Two blended-learning training programmes (one for teaching staff and one for administrative staff) will be developed during the project. Each programme consists of a three-day face-to-face workshop and an e-learning component.

The programmes are set up to improve teaching and administrative staff’s diversity competence and to sensitize them towards the issues certain students groups are confronted with, recognizing a lacking sense of belonging as a reason for academic (under)performance, but mostly, enabling them to come up with strategies to cope with students’ various needs without “othering” them.

Dealing with their own unconscious bias and illuminating the crippling role stereotype threat plays in the progression of these students will be of central importance. Participants are encouraged to reflect on their unconscious bias and concentrate on inclusive teaching methods (without excluding certain students by explicitly “supporting” them). The success of the training depends heavily on the ability to facilitate exchange and discussion between international colleagues to be able to reflect on one’s own perspective but also – quite simply – to receive advice in how to deal with challenging situations regarding student diversity from other participants and listen to their experiences.

Although staff training is available in the majority of HEIs (in 67% of responding institutions) – usually voluntarily – it seems to remain ineffective and not fit to overcome existing obstacles. This connects well with a large majority’s wish for dialogue and training (it was rated as the most popular method to overcome barriers) to raise the level of awareness and provide concrete tools and approaches to inclusion and diversity management issues.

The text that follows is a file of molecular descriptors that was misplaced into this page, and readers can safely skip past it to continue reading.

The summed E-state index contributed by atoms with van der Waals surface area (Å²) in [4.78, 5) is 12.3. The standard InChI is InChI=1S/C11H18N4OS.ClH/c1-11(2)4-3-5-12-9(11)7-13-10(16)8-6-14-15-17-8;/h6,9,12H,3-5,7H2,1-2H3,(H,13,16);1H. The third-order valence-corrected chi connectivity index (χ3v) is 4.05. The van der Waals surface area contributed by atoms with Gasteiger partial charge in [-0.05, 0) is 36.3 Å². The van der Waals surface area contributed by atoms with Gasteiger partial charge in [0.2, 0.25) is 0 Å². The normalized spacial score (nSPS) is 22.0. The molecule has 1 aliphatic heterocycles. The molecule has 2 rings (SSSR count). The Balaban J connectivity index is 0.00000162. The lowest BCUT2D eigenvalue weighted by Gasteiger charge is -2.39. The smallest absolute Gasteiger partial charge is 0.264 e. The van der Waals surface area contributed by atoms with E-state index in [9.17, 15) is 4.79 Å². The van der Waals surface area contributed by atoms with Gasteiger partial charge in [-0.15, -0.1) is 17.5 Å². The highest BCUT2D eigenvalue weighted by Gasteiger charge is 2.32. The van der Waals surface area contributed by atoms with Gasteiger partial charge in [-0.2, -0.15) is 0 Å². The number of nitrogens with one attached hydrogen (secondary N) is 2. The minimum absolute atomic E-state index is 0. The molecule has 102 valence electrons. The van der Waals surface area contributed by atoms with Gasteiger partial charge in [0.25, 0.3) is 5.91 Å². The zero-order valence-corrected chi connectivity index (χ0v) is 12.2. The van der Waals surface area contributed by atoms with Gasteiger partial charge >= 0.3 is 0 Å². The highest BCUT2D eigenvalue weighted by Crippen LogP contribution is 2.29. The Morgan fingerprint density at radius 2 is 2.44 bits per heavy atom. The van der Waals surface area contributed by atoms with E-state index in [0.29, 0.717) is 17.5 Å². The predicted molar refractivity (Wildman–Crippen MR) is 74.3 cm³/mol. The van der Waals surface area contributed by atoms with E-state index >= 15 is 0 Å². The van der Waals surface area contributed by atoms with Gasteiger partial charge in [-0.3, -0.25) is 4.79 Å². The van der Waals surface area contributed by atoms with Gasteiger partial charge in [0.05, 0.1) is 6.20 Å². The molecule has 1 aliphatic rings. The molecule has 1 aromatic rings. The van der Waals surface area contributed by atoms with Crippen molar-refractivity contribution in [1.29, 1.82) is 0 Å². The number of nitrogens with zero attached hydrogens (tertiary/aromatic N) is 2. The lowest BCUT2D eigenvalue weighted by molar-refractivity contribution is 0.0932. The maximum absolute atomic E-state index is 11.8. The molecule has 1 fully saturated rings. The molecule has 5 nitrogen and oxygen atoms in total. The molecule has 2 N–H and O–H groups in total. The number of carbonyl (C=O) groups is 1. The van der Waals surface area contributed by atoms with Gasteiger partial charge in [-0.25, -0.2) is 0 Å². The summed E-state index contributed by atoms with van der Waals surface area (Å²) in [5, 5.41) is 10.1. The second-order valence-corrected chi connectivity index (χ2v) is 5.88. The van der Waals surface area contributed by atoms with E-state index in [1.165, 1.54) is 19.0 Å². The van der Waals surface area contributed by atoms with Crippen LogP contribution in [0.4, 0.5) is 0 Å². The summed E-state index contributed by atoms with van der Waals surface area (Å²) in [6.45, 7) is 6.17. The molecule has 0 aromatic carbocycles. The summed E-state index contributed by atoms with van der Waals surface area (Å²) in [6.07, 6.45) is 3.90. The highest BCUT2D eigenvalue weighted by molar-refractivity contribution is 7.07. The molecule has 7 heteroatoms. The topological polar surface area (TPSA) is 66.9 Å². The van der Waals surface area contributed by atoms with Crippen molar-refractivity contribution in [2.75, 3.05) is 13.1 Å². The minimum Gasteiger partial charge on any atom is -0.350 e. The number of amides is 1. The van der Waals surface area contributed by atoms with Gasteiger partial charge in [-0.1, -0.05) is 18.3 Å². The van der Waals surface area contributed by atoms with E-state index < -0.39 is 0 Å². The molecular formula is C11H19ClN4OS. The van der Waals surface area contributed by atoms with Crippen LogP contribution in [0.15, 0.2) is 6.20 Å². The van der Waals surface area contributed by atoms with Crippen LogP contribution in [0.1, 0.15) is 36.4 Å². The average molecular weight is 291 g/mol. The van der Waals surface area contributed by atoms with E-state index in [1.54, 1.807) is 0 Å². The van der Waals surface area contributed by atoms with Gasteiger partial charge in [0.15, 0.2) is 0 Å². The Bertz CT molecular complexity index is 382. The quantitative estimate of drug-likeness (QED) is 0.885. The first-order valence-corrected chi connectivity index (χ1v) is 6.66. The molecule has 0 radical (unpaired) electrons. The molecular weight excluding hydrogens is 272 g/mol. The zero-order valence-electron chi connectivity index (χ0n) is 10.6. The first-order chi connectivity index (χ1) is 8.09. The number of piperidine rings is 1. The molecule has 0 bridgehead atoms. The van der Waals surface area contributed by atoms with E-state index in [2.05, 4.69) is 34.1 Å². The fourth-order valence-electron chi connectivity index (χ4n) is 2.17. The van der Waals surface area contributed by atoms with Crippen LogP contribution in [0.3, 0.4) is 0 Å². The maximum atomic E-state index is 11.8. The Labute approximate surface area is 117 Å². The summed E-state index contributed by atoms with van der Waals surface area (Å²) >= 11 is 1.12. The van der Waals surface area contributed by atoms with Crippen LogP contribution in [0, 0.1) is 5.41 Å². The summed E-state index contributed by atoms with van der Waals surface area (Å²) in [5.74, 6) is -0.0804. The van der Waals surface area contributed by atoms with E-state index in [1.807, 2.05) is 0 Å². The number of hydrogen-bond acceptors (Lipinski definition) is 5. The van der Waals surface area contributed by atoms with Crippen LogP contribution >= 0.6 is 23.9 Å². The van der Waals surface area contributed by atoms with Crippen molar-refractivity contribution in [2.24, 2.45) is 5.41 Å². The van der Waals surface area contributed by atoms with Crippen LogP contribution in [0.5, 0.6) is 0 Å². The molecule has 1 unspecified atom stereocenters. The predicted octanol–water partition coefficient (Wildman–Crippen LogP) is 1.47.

Traditional forms of seminars are insufficient to meet the teaching staff’s professional development requirements. Traditional concepts mostly impart fresh knowledge. Yet, it requires additional input, which stimulates self-reflection.

Reflective practice amongst peers enables knowledge exchange on dilemmas arising from professional experiences. Participants’ different backgrounds and disciplines may contribute to various good working solutions, thus drawing out issues and opportunities to enhance professional development. Promoting and creating a supportive space amongst peers for “guided critical reflection on practice” seems to be especially important. Ultimately, sharing good practice and peer learning helps conceive activities that are fit for purpose and correspond to the actual needs of staff and students.

Across the participating institutions, it will reveal differences and common ground in measuring, interpreting, and managing diversity and different student backgrounds. Participants will gain a multi-perspective view on inclusion and diversity issues in the study programme and the study environment. This training programme can be easily adapted in scope and length. Thus, it can adapt to the needs and backgrounds of participants and different focuses.

Target group

  • Teaching Staff

    The training aims to create inclusive and flexible teaching and learning arrangements, learning environments, and input on inclusive assessment. The input and measures will deal with student engagement/participation and student wellbeing.
  • Administrative Staff

    Administrative staff often have a favourable starting position to contact students. Experience shows that students often feel more comfortable or relaxed sharing their feelings, concerns and worries with the admin: staff in the library, administration office, international office, etc. Thus, this group is crucial to fostering students feeling of belonging. The “why” and “how” is to be discussed during sessions which will strongly reflect own biases.